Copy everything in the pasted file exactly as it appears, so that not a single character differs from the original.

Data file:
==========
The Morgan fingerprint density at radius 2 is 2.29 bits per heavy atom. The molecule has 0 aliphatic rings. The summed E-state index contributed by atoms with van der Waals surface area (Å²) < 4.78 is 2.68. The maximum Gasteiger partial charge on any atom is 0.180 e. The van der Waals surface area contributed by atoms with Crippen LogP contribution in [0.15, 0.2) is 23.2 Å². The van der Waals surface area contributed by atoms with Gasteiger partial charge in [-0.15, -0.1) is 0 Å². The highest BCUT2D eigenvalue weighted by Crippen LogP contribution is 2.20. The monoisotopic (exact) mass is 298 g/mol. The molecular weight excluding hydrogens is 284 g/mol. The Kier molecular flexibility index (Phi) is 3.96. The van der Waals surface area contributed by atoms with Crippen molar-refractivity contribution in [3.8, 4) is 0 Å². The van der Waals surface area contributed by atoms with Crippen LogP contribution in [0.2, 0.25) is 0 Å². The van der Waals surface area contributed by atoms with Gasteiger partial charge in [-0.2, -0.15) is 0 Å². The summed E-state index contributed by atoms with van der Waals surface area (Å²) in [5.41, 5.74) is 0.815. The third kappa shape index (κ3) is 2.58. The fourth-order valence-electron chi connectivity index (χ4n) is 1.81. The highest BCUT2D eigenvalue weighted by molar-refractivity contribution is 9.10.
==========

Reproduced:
The Morgan fingerprint density at radius 2 is 2.29 bits per heavy atom. The molecule has 0 aliphatic rings. The summed E-state index contributed by atoms with van der Waals surface area (Å²) < 4.78 is 2.68. The maximum Gasteiger partial charge on any atom is 0.180 e. The van der Waals surface area contributed by atoms with Crippen LogP contribution in [0.15, 0.2) is 23.2 Å². The van der Waals surface area contributed by atoms with Gasteiger partial charge in [-0.15, -0.1) is 0 Å². The highest BCUT2D eigenvalue weighted by Crippen LogP contribution is 2.20. The monoisotopic (exact) mass is 298 g/mol. The molecular weight excluding hydrogens is 284 g/mol. The Kier molecular flexibility index (Phi) is 3.96. The van der Waals surface area contributed by atoms with Crippen molar-refractivity contribution in [3.8, 4) is 0 Å². The van der Waals surface area contributed by atoms with Crippen LogP contribution in [0.2, 0.25) is 0 Å². The van der Waals surface area contributed by atoms with Gasteiger partial charge in [-0.2, -0.15) is 0 Å². The summed E-state index contributed by atoms with van der Waals surface area (Å²) in [5.41, 5.74) is 0.815. The third kappa shape index (κ3) is 2.58. The fourth-order valence-electron chi connectivity index (χ4n) is 1.81. The highest BCUT2D eigenvalue weighted by molar-refractivity contribution is 9.10.